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Be honest with yourself about what kind of college experience you're looking for. Do you want to personally know your profes...
Be honest with yourself about what kind of college experience you're looking for. Do you want to personally know your professors? Do you want to sit in large lecture classes? Are you looking for a very competetive environment or would you prefer a school that has a really active social scene? If you can answer these questions you'll be able to really narrow which schools might be right for you. Also consider whether you want to go home a lot on the weekends-- this might determine how far from home you decide to go. Whatever you decide, realize that you can always transfer schools if you're unhappy with what you've initially chosen. But before you make any kind of decision to transfer make sure you're giving it your best shot. The first semester is inevitably hard and it will be an adjustment. Everyone is in the same boat though and most schools do their best to help you adapt to your new environment.
Southwestern is a very intimate environment. You will end up knowing just about everyone on campus even if you only pass them on your way to class. This is a very close group of students, professors and faculty. If you don't want to know everyone you go to school with, this is not the school for you.
Southwestern University is the best environment for students who want to work hard and play hard. Its close enough to Austin that if you want to party hard on the weekends you can go to clubs there or you can stay on campus and party at the fraternities, but Southwestern has plenty of people who aren't big drinkers or partiers. There are lots of movie nights, comedians, small concerts, guest speakers and lecturers and fine arts events on campus that you don't need to worry about your social life here. Just be ready to study hard regardless.
They were driven and diverse .
They were driven and diverse .
The size and the academic focus.
go to an overnight visit and ask lots of questions.
To parents and students looking for advice on finding the right match and making the most of the entire college experience, I...
To parents and students looking for advice on finding the right match and making the most of the entire college experience, I would say: research until your eyes roll into the back of your head, ask questions until people are sick of it, and visit as many campuses as possible. Don't hesitate to go to school far away from home- I often think that I would have been much happier had I left Texas and gone somewhere more liberal and diverse. Students- make note of what you are looking for in a school, what you hope to get out of it, the kind of milieu that gives you that warm, fuzzy feeling. Then pick the school you feel best represents that. Heck, go with your gut and take some chances.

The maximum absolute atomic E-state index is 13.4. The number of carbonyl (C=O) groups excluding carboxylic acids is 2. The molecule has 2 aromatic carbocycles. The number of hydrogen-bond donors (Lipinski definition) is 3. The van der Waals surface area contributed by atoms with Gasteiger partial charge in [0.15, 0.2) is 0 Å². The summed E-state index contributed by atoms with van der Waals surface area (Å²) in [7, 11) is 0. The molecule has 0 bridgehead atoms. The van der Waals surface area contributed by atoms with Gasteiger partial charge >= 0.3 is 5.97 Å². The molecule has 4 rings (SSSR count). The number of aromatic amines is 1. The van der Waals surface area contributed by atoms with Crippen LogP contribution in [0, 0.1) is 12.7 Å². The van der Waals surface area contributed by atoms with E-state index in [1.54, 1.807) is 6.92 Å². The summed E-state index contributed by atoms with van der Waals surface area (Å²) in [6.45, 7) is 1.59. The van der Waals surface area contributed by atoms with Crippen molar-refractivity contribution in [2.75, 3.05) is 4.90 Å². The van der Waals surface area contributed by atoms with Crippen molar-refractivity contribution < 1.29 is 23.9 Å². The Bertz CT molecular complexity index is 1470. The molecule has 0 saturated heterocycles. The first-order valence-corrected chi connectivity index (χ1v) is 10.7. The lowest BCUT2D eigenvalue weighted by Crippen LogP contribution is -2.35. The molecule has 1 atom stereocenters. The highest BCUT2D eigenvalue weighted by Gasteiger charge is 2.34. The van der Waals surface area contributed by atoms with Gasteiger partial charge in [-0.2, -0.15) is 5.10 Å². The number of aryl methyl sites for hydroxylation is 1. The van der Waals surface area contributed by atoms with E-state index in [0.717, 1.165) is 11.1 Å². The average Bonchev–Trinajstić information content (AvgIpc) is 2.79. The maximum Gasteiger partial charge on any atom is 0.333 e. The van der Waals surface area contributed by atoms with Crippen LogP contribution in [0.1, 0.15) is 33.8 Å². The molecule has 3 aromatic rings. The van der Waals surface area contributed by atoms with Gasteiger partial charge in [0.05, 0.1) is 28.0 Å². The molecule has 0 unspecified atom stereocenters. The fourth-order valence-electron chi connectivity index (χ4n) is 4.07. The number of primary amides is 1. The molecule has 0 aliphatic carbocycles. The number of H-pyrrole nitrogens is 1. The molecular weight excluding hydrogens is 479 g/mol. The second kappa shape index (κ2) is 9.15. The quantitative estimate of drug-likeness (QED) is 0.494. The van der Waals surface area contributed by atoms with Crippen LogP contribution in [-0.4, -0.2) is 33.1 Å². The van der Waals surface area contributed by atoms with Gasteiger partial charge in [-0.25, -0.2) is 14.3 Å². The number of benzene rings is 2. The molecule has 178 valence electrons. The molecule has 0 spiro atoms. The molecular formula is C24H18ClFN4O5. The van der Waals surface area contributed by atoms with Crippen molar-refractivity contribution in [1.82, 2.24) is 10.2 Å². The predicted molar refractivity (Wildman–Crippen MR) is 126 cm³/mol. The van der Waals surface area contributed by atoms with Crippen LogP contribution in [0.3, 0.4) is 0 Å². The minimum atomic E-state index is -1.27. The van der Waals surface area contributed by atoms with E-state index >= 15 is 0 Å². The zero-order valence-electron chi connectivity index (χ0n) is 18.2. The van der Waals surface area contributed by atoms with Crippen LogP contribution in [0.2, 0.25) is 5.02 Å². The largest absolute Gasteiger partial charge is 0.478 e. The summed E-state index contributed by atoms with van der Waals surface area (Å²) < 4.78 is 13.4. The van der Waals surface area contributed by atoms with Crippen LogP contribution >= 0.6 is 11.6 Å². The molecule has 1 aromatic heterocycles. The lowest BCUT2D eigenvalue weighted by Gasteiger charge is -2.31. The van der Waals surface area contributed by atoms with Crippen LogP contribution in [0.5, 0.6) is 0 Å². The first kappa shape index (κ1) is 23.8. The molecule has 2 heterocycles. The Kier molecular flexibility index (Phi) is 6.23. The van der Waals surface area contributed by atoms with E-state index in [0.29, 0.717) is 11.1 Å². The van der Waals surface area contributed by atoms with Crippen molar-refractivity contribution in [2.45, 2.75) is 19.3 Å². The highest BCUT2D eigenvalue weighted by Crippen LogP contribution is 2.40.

Anyone who really likes to party and doesn't care alot about learning and isn't passionate about what they're studying.
The academics and the amazing professors
A close tight knit community.
A close tight knit community.
I enjoy the small classes and how the school feels like a community. Professors are easily accessible and accomadating.
I feel it is very important to visit the campus of the prospective college that you wish to attend. I believe that the school has to feel right for you. Can you see yourself spending the four best years of your life there? If not then reconsider your choice. Also do not let athletics decide or limit your college search. Athletics is often important for prospective students, but like the NCAA comercials say, "The majority of these athletes will be going pro in something other than sports." Pick a school that will allow you to truly find yourself, and find what it is that you are passionate about. Do not pick a school because your friends go there, college is about having new experiences and sometimes it can be uncomfortable. Without adversity growth is not possible, and that is what college is about. Personal growth and getting prepared to live your live, wherever it may take you.
Find a campus where you know you'll get the most out of the experience personally. It's not important how good the sports tea...
Find a campus where you know you'll get the most out of the experience personally. It's not important how good the sports teams are or whether it's considered ivy league. The most important thing about a college is finding a place where you're comfortable with your surroundings and the people on campus. Parents, encourage your kids to take a wide variety of classes their first year so they can decide what they're interested in pursuing. Students, subject in college is never taught the same way it was in high school, so take at least one class from a field you weren't into in high school just to see how things have changed.
I wish I had known that it's not too important to know what you're going to major in right away and that it's okay to take some time to figure it out. That knowledge would have saved me a lot of stress my freshman year.
The opportunity to connect with professors and really dive into the material in class discussions is what I appreciated the most. Having a smaller campus really allowed that to happen. It made the school feel more like a community where you knew most of the people there.
Choosing the right college is about knowing what makes you happy. If continuing a family legacy is what makes you happy; if a...